The success or failure of Carey Price’s massive eight-year contract extension with the Montreal Canadiens depends greatly on whether they can build a championship team around a goalie eating up that much cap space, and whether giving a 31-year-old goalie an eight-year term isn’t completely bonkers.
The Canadiens announced that Price has agreed to an 8-year extension, ending any drama over his potential unrestricted free agency next summer. This is a massive show of faith from Price, who could have punched his ticket anywhere in the NHL he wanted next summer. He’s casting his lot with a franchise that has two conference finals appearances in the last 10 seasons. But he loves Montreal. A lot, apparently.
It’s a $10.5 million cap hit for Price beginning in 2018-19. Until Connor McDavid signs, that currently matches him with Jonathan Toews and Patrick Kane for the highest AAV in the NHL. That’s a full $2 million more than Henrik Lundqvist of the New York Rangers against the cap. It’s a massive hit for any player. It’s unprecedented for a goalie.
As Arpon Basu notes, no team that’s won the Stanley Cup in the salary cap era has had a goaltender eating up more than 10 percent of the cap, which was Tim Thomas in 2011. Of course, one can argue that the Bruins aren’t getting within sniffing distance of that Cup without Timmy’s .940 save percentage and 1.98 GAA in the playoffs, which is obviously the thinking for the Habs in securing their best player for the next nine years.
That said, it’s hard to square this deal with conventional wisdom in the NHL, which is that winning teams don’t commit that much salary space to their goaltender. That much-maligned 10-year deal that Los Angeles Kings gave Jonathan Quick still amounts to a $5.8 million hit through 2023. Price will still make $10.5 against the cap in 2026.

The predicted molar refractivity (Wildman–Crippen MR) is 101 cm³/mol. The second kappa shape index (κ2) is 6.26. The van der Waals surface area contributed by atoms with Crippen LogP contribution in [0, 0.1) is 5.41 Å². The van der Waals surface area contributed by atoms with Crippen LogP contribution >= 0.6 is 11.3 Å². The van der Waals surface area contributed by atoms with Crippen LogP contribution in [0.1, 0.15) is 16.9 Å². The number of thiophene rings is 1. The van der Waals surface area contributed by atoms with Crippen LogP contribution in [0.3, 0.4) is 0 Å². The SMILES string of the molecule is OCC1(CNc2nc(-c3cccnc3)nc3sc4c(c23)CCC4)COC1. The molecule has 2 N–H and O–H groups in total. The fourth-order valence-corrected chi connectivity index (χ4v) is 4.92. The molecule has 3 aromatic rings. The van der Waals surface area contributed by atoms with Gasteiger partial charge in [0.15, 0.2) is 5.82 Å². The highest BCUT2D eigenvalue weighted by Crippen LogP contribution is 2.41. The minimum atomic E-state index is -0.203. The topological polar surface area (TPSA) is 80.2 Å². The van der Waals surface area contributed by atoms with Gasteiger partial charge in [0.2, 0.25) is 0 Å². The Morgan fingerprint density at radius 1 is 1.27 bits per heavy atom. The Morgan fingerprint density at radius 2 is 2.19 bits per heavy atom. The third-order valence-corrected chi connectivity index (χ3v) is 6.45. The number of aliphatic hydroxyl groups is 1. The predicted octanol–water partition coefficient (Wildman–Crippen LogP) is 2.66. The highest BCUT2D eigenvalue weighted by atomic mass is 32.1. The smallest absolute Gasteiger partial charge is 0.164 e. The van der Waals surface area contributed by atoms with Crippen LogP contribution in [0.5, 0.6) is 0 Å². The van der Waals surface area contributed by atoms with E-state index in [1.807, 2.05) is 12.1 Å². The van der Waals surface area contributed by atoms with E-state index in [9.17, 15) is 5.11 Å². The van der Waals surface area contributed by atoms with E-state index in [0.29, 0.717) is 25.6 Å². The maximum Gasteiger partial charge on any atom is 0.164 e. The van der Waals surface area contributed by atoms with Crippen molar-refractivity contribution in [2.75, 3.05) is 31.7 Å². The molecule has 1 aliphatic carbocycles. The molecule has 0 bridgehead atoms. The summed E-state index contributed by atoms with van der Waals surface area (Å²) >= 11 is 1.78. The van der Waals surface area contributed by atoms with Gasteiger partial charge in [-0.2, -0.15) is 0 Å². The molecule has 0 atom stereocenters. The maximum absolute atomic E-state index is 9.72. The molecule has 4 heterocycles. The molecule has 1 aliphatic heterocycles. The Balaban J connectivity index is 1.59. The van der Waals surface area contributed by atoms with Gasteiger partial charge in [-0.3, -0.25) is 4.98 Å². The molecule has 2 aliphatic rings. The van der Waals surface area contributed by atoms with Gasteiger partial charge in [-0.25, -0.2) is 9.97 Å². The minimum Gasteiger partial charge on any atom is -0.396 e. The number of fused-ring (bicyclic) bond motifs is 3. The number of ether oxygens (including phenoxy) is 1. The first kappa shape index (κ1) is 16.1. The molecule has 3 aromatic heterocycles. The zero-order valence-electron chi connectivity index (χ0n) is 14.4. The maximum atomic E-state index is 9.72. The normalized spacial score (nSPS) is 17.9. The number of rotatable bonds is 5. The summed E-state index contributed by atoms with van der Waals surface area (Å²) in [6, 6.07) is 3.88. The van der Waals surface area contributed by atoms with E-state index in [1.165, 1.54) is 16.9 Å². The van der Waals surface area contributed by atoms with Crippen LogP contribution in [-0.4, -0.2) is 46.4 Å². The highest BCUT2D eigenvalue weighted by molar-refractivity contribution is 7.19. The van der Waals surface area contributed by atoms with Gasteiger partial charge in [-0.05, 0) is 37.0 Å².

The team’s counterargument is that Carey Price is a special exception.
“Nobody has a goaltender like Carey Price in the League. There’s a saying we use: Goalies are not important until you don’t have one. Seeing what’s going on around the League with teams who are looking for a goaltender, it’s really hard to do. So it’s a position that’s hard to find and we have, in our opinion, one of the best in the business, if not the best. So we’re going to keep him and make sure he’s here for the rest of his career,” said GM Marc Bergevin.
All of this is true. And if Carey Price were 27 instead of 31 when this contract starts, perhaps it’s easier to swallow. But he’s going to be the same age that Lundqvist was when he starter his seven-year extension with the Rangers.
Three years into it, Lundqvist posted his most ordinary season in the NHL with a .910 save percentage, failing to garner a single vote for the Vezina for the first time in his career. There was less talk about Lundqvist as a dominant goalie than there was about trying to convince him to accept a trade in the near future.
In fairness, Lundqvist has played 742 regular season games and 128 more in the playoffs. Price has played 509 and 60, respectively. But as goalies get older, goalies are more susceptible to injury. It’s just reality.
The cynical view of this contract is that it doesn’t matter what Price looks like at, say, 36 years old. It doesn’t matter to Bergevin, who probably will be out of his job by then. It may not matter to the Canadiens as a whole – there’s a lockout coming, one that could offer up another round of amnesty buyouts for any number of players signing long-term deals in their early 30s (hello, T.J. Oshie). While Geoff Molson doesn’t want to throw around this kind of money to make a problem go away, it’s not like the Canadiens don’t have it.
So there’s a lot not to like here, or at the very least there’s enough to raise suspicions about the logic to this deal and how Montreal could eventually get out of it.
But at the end of the day, this is Carey Price, and this was his asking price, and the Montreal Canadiens will have him for the foreseeable future. One just hopes that the pursuit of stability between the pipes doesn’t lead to instability for the Canadiens under the cap.
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